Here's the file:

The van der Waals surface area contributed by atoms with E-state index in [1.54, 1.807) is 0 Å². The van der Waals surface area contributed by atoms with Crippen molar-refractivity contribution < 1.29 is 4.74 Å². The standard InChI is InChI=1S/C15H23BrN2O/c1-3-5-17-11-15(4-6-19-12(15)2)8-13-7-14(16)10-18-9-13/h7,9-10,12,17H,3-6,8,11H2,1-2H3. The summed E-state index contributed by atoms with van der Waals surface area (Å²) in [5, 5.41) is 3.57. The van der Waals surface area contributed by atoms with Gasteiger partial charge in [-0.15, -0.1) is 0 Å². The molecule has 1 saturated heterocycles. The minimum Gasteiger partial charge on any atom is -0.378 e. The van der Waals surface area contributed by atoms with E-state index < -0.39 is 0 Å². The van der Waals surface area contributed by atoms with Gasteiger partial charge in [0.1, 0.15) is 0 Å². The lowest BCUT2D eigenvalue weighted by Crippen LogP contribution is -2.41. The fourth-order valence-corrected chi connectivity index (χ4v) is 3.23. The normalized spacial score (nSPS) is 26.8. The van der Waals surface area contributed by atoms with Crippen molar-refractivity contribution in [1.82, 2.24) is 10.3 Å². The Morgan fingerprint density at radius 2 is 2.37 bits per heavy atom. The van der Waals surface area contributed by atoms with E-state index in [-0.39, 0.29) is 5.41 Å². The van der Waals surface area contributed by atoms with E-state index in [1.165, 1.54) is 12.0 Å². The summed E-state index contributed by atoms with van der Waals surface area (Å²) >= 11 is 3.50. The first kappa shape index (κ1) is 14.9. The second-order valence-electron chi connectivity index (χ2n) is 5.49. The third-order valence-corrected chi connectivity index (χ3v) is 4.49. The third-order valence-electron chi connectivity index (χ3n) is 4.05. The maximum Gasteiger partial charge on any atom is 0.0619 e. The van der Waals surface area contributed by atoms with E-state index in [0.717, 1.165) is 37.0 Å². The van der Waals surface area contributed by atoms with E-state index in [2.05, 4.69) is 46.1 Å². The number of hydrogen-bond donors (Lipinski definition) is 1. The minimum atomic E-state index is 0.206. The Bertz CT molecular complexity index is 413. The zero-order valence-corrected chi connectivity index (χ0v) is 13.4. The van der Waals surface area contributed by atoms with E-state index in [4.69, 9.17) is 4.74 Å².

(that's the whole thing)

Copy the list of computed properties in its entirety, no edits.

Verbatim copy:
The van der Waals surface area contributed by atoms with E-state index in [1.54, 1.807) is 0 Å². The van der Waals surface area contributed by atoms with Crippen molar-refractivity contribution < 1.29 is 4.74 Å². The standard InChI is InChI=1S/C15H23BrN2O/c1-3-5-17-11-15(4-6-19-12(15)2)8-13-7-14(16)10-18-9-13/h7,9-10,12,17H,3-6,8,11H2,1-2H3. The summed E-state index contributed by atoms with van der Waals surface area (Å²) in [5, 5.41) is 3.57. The van der Waals surface area contributed by atoms with Gasteiger partial charge in [-0.15, -0.1) is 0 Å². The molecule has 1 saturated heterocycles. The minimum Gasteiger partial charge on any atom is -0.378 e. The van der Waals surface area contributed by atoms with E-state index < -0.39 is 0 Å². The van der Waals surface area contributed by atoms with Gasteiger partial charge in [0.1, 0.15) is 0 Å². The lowest BCUT2D eigenvalue weighted by Crippen LogP contribution is -2.41. The fourth-order valence-corrected chi connectivity index (χ4v) is 3.23. The normalized spacial score (nSPS) is 26.8. The van der Waals surface area contributed by atoms with Crippen molar-refractivity contribution in [1.82, 2.24) is 10.3 Å². The Morgan fingerprint density at radius 2 is 2.37 bits per heavy atom. The van der Waals surface area contributed by atoms with E-state index in [-0.39, 0.29) is 5.41 Å². The van der Waals surface area contributed by atoms with E-state index in [1.165, 1.54) is 12.0 Å². The summed E-state index contributed by atoms with van der Waals surface area (Å²) >= 11 is 3.50. The first kappa shape index (κ1) is 14.9. The second-order valence-electron chi connectivity index (χ2n) is 5.49. The third-order valence-corrected chi connectivity index (χ3v) is 4.49. The third-order valence-electron chi connectivity index (χ3n) is 4.05. The maximum Gasteiger partial charge on any atom is 0.0619 e. The van der Waals surface area contributed by atoms with E-state index in [0.717, 1.165) is 37.0 Å². The van der Waals surface area contributed by atoms with E-state index in [2.05, 4.69) is 46.1 Å². The number of hydrogen-bond donors (Lipinski definition) is 1. The minimum atomic E-state index is 0.206. The Bertz CT molecular complexity index is 413. The zero-order valence-corrected chi connectivity index (χ0v) is 13.4. The van der Waals surface area contributed by atoms with E-state index in [4.69, 9.17) is 4.74 Å².